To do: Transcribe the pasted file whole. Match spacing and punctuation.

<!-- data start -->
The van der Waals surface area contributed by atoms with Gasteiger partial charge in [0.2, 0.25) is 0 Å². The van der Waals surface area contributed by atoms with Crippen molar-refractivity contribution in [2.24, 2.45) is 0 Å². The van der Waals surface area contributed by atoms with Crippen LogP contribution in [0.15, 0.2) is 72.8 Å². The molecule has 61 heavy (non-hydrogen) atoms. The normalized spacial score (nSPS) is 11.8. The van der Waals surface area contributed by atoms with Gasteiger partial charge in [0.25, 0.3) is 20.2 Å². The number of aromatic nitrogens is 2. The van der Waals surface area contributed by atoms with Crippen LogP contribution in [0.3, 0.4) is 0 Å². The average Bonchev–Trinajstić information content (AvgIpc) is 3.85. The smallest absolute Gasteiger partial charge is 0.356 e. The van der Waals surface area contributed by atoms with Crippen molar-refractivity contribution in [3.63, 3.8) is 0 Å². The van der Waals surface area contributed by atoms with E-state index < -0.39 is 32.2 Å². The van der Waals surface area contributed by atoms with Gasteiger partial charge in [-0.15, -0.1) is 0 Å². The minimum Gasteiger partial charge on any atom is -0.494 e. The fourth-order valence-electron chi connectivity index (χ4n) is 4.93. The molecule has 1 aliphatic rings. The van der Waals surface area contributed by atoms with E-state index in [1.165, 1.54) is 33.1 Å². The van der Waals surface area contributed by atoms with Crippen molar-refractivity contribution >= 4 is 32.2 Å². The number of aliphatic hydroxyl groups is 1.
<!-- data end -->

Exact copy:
The van der Waals surface area contributed by atoms with Gasteiger partial charge in [0.2, 0.25) is 0 Å². The van der Waals surface area contributed by atoms with Crippen molar-refractivity contribution in [2.24, 2.45) is 0 Å². The van der Waals surface area contributed by atoms with Crippen LogP contribution in [0.15, 0.2) is 72.8 Å². The molecule has 61 heavy (non-hydrogen) atoms. The normalized spacial score (nSPS) is 11.8. The van der Waals surface area contributed by atoms with Gasteiger partial charge in [0.25, 0.3) is 20.2 Å². The number of aromatic nitrogens is 2. The van der Waals surface area contributed by atoms with Crippen LogP contribution in [0.3, 0.4) is 0 Å². The average Bonchev–Trinajstić information content (AvgIpc) is 3.85. The smallest absolute Gasteiger partial charge is 0.356 e. The van der Waals surface area contributed by atoms with Crippen molar-refractivity contribution in [3.63, 3.8) is 0 Å². The van der Waals surface area contributed by atoms with E-state index < -0.39 is 32.2 Å². The van der Waals surface area contributed by atoms with Gasteiger partial charge in [-0.15, -0.1) is 0 Å². The minimum Gasteiger partial charge on any atom is -0.494 e. The fourth-order valence-electron chi connectivity index (χ4n) is 4.93. The molecule has 1 aliphatic rings. The van der Waals surface area contributed by atoms with E-state index in [1.165, 1.54) is 33.1 Å². The van der Waals surface area contributed by atoms with Crippen molar-refractivity contribution >= 4 is 32.2 Å². The number of aliphatic hydroxyl groups is 1.